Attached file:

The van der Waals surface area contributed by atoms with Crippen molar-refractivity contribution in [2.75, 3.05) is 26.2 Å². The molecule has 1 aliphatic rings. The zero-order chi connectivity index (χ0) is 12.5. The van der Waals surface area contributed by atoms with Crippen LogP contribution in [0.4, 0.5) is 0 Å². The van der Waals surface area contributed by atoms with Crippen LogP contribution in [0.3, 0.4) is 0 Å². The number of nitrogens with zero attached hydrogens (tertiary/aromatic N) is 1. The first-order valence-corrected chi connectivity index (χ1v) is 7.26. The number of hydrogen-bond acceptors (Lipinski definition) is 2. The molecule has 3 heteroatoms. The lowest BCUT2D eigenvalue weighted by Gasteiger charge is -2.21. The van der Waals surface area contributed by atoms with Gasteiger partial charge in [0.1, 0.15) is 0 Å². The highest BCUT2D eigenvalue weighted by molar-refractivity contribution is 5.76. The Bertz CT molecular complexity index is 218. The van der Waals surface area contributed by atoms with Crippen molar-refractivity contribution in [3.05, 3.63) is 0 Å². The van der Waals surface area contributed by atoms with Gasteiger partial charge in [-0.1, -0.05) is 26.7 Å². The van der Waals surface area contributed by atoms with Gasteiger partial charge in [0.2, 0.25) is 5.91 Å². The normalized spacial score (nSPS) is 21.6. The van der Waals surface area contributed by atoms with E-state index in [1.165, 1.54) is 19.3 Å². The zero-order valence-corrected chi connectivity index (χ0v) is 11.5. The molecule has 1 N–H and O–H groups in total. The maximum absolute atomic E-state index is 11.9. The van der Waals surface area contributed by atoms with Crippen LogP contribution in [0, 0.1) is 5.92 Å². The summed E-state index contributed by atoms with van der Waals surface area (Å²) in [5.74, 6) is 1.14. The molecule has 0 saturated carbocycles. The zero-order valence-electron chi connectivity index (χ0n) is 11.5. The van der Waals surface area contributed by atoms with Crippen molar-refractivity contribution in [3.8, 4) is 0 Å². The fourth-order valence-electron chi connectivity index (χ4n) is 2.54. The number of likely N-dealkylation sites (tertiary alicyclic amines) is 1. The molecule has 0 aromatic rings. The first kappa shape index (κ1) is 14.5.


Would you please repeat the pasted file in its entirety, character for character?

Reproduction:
The van der Waals surface area contributed by atoms with Crippen molar-refractivity contribution in [2.75, 3.05) is 26.2 Å². The molecule has 1 aliphatic rings. The zero-order chi connectivity index (χ0) is 12.5. The van der Waals surface area contributed by atoms with Crippen LogP contribution in [0.4, 0.5) is 0 Å². The van der Waals surface area contributed by atoms with Crippen LogP contribution in [0.3, 0.4) is 0 Å². The number of nitrogens with zero attached hydrogens (tertiary/aromatic N) is 1. The first-order valence-corrected chi connectivity index (χ1v) is 7.26. The number of hydrogen-bond acceptors (Lipinski definition) is 2. The molecule has 3 heteroatoms. The lowest BCUT2D eigenvalue weighted by Gasteiger charge is -2.21. The van der Waals surface area contributed by atoms with Gasteiger partial charge in [0.1, 0.15) is 0 Å². The highest BCUT2D eigenvalue weighted by molar-refractivity contribution is 5.76. The Bertz CT molecular complexity index is 218. The van der Waals surface area contributed by atoms with Crippen molar-refractivity contribution in [3.05, 3.63) is 0 Å². The van der Waals surface area contributed by atoms with Gasteiger partial charge in [-0.1, -0.05) is 26.7 Å². The van der Waals surface area contributed by atoms with Gasteiger partial charge in [0.2, 0.25) is 5.91 Å². The normalized spacial score (nSPS) is 21.6. The van der Waals surface area contributed by atoms with E-state index in [1.165, 1.54) is 19.3 Å². The zero-order valence-corrected chi connectivity index (χ0v) is 11.5. The molecule has 1 N–H and O–H groups in total. The maximum absolute atomic E-state index is 11.9. The van der Waals surface area contributed by atoms with Crippen LogP contribution in [0, 0.1) is 5.92 Å². The summed E-state index contributed by atoms with van der Waals surface area (Å²) in [5.74, 6) is 1.14. The molecule has 0 saturated carbocycles. The zero-order valence-electron chi connectivity index (χ0n) is 11.5. The van der Waals surface area contributed by atoms with Crippen molar-refractivity contribution in [3.8, 4) is 0 Å². The fourth-order valence-electron chi connectivity index (χ4n) is 2.54. The number of likely N-dealkylation sites (tertiary alicyclic amines) is 1. The molecule has 0 aromatic rings. The first kappa shape index (κ1) is 14.5.